Why am I going on about this? I guess because I’ve been arguing with an evangelical friend of mine who sees my understanding of language as dangerous. My friend takes me to task for what he calls my “nihilism” and “postmodernism.” And by that he meant specifically that I’m the sort who “views the Bible as fairy tale.” He’s a true-blue believer, one who carries a wad of those “Just a Theory” stickers to paste on “evolutionist” biology textbooks, Harry Potter novels and Barney dolls.

The culture wars that began in the early 1990s have long since braced me for debates in which I’m called a vulgar relativist. But recently it seems as though this discussion goes well beyond careless epithet and has entered a land where there can be no middle ground. It is as though we’ve entered a place of utterly incompatible “worldview.” I know, I have my own convictions that are abundantly self-evident to me. Perhaps that faith in the transparent rightnesss of what I’m saying is my own form of evangelical self-righteousness. And, I admit, I was raised to think of the Bible as parabolic, meaning I always thought of it as a book with lessons that were to be applied in daily life, but in a metaphoric way, because that is how we bring that ancient wisdom to bear in the present. You take two situations and make a comparative leap, a reasoned deduction. You relate the two not because they are identical but because they have some crucial element in common. It’s the same thing I do in analogizing two cases in the law. There is creative play in that, but it also contains the seed, the first step, of something like the scientific process.

And so I read with some curiosity and foreboding about creationists who continue to wage war against the notion of evolution, who argue with flat insistence that God made the earth in six days and rested on the seventh. They dispute claims of paleontologists that fossils are tens of millions of years old as inconsistent with the Bible’s characterizations of the world as 6,000 years old. (The Answers in Genesis website advises believers to ask of nonbelievers: “Were you there?”) In response to religious pressure, the Cobb County Children’s Museum, in Georgia, is rumored to be “updating” the displays of Tyrannosaurus rex by “adding footprints next to the dinosaur bones to show that man and beast once lived side by side.”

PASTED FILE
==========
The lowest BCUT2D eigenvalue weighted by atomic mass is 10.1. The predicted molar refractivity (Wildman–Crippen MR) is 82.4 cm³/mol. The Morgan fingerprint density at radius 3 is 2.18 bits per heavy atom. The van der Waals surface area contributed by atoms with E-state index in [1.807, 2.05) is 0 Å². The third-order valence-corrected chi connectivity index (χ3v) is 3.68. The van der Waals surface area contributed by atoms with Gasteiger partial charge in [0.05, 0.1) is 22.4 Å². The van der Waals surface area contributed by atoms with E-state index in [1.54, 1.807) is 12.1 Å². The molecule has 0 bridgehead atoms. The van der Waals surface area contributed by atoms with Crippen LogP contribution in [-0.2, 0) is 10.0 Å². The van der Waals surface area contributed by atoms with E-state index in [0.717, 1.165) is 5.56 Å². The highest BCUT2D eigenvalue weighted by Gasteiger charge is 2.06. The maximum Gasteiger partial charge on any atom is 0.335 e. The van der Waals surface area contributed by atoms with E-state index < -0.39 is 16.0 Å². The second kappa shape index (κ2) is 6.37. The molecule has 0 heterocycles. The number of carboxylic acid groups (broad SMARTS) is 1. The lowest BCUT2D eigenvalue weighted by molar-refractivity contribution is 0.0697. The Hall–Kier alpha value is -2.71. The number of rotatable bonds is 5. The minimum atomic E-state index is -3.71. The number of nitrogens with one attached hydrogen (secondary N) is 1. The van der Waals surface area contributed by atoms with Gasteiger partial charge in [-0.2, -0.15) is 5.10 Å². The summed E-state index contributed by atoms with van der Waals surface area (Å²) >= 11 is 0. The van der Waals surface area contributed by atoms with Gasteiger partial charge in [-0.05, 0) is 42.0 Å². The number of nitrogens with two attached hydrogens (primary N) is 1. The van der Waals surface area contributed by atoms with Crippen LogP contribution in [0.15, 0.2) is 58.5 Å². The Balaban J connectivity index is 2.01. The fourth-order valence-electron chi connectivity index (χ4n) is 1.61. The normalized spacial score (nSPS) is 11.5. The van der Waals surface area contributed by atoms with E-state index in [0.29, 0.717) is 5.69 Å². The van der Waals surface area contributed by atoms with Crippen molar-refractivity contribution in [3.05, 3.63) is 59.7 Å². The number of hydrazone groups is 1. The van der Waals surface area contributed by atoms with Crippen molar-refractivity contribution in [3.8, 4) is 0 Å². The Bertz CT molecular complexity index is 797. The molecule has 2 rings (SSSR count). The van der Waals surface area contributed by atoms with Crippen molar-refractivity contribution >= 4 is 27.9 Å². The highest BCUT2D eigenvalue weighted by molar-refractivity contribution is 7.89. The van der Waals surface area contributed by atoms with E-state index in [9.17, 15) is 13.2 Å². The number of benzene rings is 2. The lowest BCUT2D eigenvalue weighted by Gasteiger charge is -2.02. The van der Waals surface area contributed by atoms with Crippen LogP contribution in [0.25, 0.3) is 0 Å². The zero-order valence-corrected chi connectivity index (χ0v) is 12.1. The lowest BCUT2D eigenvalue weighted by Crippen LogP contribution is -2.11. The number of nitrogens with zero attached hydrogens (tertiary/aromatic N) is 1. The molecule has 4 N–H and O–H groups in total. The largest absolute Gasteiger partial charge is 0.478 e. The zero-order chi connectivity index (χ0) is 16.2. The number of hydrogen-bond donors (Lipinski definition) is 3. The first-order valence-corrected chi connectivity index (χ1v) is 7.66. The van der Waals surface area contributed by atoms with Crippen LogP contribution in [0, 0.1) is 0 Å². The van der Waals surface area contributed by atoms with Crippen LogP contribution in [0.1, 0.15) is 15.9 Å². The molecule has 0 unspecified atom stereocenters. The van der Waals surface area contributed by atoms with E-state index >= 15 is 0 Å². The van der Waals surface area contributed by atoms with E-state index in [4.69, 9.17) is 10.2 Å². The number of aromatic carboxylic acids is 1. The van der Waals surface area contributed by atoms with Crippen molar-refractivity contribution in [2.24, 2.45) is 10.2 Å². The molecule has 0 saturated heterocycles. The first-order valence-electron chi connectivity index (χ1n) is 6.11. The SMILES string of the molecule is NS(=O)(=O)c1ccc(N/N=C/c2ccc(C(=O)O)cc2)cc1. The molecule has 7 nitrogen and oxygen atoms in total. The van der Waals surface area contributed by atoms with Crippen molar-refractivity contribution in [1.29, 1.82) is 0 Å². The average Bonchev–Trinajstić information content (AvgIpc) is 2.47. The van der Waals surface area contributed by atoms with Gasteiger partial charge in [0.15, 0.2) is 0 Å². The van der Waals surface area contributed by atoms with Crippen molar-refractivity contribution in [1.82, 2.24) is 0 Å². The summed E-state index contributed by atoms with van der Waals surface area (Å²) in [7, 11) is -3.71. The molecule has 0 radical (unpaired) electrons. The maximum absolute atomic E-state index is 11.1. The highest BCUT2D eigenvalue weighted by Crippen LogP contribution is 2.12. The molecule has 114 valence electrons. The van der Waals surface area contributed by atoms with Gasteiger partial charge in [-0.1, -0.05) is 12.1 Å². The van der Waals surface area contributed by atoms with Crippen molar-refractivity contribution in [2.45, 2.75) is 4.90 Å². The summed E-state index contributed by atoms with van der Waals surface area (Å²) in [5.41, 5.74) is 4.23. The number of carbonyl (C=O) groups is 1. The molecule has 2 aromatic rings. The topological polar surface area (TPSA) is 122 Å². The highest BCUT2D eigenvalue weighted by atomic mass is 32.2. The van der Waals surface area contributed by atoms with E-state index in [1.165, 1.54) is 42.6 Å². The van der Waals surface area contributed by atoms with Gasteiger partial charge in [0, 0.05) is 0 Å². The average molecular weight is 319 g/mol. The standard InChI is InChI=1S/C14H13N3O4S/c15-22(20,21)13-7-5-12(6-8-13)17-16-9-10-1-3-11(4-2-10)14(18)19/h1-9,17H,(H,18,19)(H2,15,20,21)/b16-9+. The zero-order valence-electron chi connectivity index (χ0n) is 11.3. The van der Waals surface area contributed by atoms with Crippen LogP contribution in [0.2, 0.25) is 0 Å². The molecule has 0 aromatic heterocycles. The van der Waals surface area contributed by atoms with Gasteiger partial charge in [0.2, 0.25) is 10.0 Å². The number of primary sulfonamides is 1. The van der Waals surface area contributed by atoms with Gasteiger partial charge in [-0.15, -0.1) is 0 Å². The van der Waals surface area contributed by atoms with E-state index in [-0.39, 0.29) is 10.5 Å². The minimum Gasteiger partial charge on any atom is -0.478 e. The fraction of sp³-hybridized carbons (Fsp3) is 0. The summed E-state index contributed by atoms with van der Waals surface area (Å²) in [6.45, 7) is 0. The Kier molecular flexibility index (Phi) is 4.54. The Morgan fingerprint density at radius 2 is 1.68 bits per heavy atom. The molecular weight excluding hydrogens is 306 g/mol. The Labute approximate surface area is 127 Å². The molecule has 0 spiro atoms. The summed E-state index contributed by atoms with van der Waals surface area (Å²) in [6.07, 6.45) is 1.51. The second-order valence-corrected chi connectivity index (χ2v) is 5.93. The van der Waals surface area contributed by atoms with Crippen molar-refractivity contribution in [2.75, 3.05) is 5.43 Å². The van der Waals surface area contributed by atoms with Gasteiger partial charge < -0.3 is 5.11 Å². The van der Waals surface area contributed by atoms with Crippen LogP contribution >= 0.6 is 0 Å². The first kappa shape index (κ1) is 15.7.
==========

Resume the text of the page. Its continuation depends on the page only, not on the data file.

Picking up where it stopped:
And in northern Kentucky, evangelical minister Ken Ham is building a $25 million Museum of Creation, which will show, purportedly, AIDS as God’s punishment of homosexuals, and a Tyrannosaurus rex chasing Adam and Eve upon their expulsion from the Garden of Eden. I know, too, that this is a matter of faith, of perspective. What worries me is the general collective shift in this direction. The insistence upon flat meanings is a way of not looking behind words. The injunction not to look behind words is a habit of deference, of faith, of doing as one’s told without question, even where the physical evidence is overwhelmingly contradictory. It would not be anything I’d be concerned about if this didn’t seem also to be at the heart of an increasingly successful evangelical push to merge the interests of church and state. And an ideology of obedience to the literal word is the last thing we need in a world as overheated (metaphor: oven, pressure cooker, boiling pot) as ours.